Non-permanent resident refers to a person from another country who has a work or study permit, or who is a refugee claimant, and any non-Canadian-born family member living in Canada with them.

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Footnote 20

Recent immigrants are immigrants who landed in Canada between January 1, 2006 and May 10, 2011. Immigrant refers to a person who is or has ever been a landed immigrant/permanent resident. This person has been granted the right to live in Canada permanently by immigration authorities. Some immigrants have resided in Canada for a number of years, while others have arrived recently. Some immigrants are Canadian citizens, while others are not. Most immigrants are born outside Canada, but a small number are born in Canada. The places of birth selected are the most frequently reported by recent immigrants at the Canada level.

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Footnote 21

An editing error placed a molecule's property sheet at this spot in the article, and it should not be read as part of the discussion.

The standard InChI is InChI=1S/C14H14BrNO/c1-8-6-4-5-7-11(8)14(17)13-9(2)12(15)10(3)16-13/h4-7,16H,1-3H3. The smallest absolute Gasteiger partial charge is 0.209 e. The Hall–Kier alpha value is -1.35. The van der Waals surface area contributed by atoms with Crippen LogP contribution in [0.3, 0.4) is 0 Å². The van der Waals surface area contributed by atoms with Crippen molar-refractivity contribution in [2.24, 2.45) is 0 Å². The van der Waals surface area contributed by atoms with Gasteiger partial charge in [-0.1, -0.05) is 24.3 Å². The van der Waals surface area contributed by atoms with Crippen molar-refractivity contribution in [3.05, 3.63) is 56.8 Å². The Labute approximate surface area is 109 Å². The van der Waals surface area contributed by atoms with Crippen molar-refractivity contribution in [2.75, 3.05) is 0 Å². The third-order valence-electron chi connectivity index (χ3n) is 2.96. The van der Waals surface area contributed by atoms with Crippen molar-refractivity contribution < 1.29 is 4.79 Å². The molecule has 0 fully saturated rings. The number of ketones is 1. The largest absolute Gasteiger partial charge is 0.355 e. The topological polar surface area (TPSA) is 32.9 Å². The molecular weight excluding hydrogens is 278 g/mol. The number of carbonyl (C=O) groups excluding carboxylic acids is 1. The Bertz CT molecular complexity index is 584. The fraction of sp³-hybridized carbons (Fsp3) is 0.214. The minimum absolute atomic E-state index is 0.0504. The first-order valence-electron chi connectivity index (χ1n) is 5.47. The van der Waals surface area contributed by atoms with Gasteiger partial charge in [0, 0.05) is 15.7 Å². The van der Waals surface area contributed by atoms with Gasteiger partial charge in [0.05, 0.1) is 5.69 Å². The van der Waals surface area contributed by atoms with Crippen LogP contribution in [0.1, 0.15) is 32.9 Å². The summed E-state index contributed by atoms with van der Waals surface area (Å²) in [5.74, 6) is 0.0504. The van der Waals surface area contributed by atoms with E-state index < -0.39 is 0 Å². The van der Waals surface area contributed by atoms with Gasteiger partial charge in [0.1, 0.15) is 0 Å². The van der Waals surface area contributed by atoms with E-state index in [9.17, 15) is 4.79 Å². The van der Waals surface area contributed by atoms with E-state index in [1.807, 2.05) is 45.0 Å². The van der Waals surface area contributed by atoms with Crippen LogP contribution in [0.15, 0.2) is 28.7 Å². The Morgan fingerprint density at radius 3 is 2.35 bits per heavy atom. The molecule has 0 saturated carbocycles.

The official name of Venezuela is Bolivarian Republic of Venezuela.

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Footnote 22

The official name of Moldova is Republic of Moldova.

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Footnote 23

The official name of Syria is Syrian Arab Republic.

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Footnote 24

Generation status refers to whether or not the person or the person's parents were born in Canada. It identifies persons as being first generation, second generation or third generation or more.

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Footnote 25

'First generation' includes persons who were born outside Canada. For the most part, these are people who are now, or have ever been, immigrants to Canada.

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Footnote 26

'Second generation' includes persons who were born in Canada and had at least one parent born outside Canada. For the most part, these are the children of immigrants.

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Footnote 27

'Third generation or more' includes persons who were born in Canada with both parents born in Canada.